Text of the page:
Amgen's Trastuzumab Biosimilar, Kanjinti, Clinically Similar to Herceptin in Cardiac Safety

During this week’s 2019 American Society of Clinical Oncology Annual Meeting, researchers reported on the cardiac safety of Amgen’s biosimilar trastuzumab, ABP 980 (approved in the European Union under the name Kanjinti), versus the reference trastuzumab, Herceptin.
Kelly Davio
June 06, 2019
Despite trastuzumab’s utility in treating HER2-positive breast cancer, one of its limitations is cardiotoxicity that can, in some patients, lead to severe heart failure.

During this week’s 2019 American Society of Clinical Oncology Annual Meeting, researchers reported on the cardiac safety of Amgen’s biosimilar trastuzumab, ABP 980 (approved in the European Union under the name Kanjinti), versus the reference trastuzumab, Herceptin.

These new safety data derive from the LILAC study; in findings that have been reported previously, LILAC, which notably used pathological complete response (pCR) as its primary endpoint, demonstrated that there were no clinically meaningful differences between the biosimilar and its reference. these findings, together with analytical and other data, supported the biosimilar’s authorization by the European Commission.

The data presented this week reported that, in the neoadjuvant phase, all 725 enrolled patients received 4 cycles of chemotherapy were then randomized to receive either the biosimilar (n = 364) or reference (n = 361) trastuzumab.1 After surgery, those randomized to the biosimilar continued to receive the biosimilar for up to 1 year. Those randomized to the reference either continued the reference (n = 190) or switched to the biosimilar (n = 171) and were treated for up to 1 year. Adverse events were assessed every 3 weeks, and cardiac safety was assessed every 3 months.

Cardiac safety was monitored by a computerized 12-lead electrocardiogram, and left ventricular ejection fraction (LVEF) was measured by 2-dimensional echocardiography. LVEF decline was defined as a decrease from baseline by 10 or more percentage points and to less than 50%.

Throughout the course of the study, 22 patients (3.1%) had LVEF decline compared with baseline. No meaningful differences were found between groups: 2.8% of those in the biosimilar-only group, 3.3% of those in the reference-only group, and 3.5% of those in the switch group had LVEF decline. One grade 3 cardiac failure was reported in the switch group. Another cardiac failure in the reference group was coincident with LVEF decline. No patients discontinued therapy due to cardiac failure.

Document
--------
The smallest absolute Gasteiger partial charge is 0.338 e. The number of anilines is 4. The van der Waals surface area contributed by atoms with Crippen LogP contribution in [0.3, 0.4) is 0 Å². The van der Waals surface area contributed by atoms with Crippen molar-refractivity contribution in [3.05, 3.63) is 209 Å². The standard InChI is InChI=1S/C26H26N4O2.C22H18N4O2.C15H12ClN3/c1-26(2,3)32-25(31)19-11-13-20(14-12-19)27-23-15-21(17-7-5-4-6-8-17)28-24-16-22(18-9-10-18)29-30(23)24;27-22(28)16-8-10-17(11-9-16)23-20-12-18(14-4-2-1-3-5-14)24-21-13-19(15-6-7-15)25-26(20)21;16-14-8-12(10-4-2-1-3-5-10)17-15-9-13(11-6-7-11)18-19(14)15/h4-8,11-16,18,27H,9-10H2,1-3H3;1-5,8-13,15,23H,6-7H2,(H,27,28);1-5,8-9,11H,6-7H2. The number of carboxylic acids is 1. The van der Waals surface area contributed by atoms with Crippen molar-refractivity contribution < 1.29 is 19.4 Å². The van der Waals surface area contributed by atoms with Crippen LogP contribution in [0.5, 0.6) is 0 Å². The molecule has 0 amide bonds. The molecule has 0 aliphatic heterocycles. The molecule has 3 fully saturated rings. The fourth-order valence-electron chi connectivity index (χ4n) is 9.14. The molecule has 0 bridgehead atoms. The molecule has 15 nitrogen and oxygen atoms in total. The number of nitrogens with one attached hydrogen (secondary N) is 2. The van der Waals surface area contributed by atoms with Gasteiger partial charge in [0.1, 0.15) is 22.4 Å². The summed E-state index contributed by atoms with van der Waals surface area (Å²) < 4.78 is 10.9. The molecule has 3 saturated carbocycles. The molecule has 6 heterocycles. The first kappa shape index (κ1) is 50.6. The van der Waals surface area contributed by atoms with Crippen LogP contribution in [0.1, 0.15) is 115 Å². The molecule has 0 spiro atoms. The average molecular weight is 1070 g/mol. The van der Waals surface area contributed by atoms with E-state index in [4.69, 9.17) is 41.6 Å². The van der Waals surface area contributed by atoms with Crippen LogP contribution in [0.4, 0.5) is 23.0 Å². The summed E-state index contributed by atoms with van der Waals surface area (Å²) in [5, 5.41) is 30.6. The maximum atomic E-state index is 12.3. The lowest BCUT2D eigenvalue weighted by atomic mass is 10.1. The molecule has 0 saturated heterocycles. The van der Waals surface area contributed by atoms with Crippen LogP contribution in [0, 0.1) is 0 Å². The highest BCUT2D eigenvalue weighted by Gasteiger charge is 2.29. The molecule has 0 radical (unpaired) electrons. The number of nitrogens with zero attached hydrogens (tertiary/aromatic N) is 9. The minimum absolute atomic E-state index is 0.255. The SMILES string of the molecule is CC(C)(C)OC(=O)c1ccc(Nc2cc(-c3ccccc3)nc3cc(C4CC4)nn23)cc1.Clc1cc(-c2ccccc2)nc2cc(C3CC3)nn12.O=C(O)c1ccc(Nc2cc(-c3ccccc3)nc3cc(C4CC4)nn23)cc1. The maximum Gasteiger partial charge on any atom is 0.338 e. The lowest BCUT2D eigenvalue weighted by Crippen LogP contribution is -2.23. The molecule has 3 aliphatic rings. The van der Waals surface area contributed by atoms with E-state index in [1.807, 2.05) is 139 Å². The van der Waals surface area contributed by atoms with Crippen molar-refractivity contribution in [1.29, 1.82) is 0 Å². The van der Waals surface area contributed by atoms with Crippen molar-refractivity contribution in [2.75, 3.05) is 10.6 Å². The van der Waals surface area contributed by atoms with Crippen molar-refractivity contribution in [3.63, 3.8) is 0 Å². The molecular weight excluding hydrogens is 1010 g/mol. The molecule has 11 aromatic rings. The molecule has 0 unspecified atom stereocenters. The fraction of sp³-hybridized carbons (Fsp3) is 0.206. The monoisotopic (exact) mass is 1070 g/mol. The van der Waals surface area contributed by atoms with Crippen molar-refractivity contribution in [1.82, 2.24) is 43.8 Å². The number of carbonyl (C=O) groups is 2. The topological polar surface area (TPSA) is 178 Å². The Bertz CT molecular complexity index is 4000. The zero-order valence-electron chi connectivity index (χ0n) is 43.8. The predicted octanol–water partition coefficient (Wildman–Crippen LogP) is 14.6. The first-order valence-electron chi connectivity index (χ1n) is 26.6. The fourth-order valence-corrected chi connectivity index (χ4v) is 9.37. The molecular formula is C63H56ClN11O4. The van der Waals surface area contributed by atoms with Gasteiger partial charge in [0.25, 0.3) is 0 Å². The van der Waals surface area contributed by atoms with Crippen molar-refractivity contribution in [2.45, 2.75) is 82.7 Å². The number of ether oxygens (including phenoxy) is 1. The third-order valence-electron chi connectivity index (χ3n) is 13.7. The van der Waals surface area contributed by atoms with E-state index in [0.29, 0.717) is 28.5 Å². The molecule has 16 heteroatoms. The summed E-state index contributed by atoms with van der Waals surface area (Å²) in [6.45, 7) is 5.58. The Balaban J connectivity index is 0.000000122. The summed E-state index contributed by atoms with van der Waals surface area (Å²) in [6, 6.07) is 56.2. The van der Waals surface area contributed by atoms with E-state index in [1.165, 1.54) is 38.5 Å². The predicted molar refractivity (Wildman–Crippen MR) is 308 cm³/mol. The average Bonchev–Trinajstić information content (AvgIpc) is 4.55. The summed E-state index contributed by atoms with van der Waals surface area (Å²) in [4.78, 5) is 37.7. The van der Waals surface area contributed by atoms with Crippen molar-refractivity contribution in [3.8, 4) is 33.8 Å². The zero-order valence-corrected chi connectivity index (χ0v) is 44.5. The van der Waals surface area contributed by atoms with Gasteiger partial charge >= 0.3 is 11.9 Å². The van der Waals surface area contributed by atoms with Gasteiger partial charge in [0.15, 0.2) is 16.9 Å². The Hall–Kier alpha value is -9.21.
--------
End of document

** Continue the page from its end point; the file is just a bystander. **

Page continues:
These data from LILAC, write the investigators, further confirm the tolerability of the biosimilar, and no new safety signals arose whether patients were treated with the biosimilar only or switched from the reference.

In an interview with The Center for Biosimilars® following presentation of the data, Hans-Christian Kolberg, MD, lead author of the study, discussed how LILAC’s results are uniquely poised to build confidence among providers who may treat their patients with the biosimilar.

“What was special about the LILAC study,” he said, was that “it is the only study worldwide, the first and only study in a multicenter setting, that did a pCR central review…it was really difficult, but it paid."

LILAC was also the only registration study for a trastuzumab product, Kolberg noted, that included a switch to the biosimilar among some of the patients who initiated therapy with the reference trastuzumab. “People may have to switch during therapy, [and LILAC] is the only study that shows that this is safe and feasible, so that was the special thing about that.”

The cardiac findings from the LILAC trial presented at this year’s meeting, Kolberg added, are also crucial to providing reassurance that treatment with the biosimilar will not result in increased cardiotoxicity. “Saving money is of course important,” he said, “but it also has to be safe. And we could show here that cardiac events were completely the same.”

Reference
1. Kolberg HC, Colleoni M, Demetriou G, et al. Cardiac safety of the trastuzumab biosimilar ABP 980 in women with HER2-positive early breast cancer in the LILAC study. Presented at: American Society of Clinical Oncology Annual Meeting 2019; May 31-June 4, 2019; Chicago, Illinois. Abstract 557.

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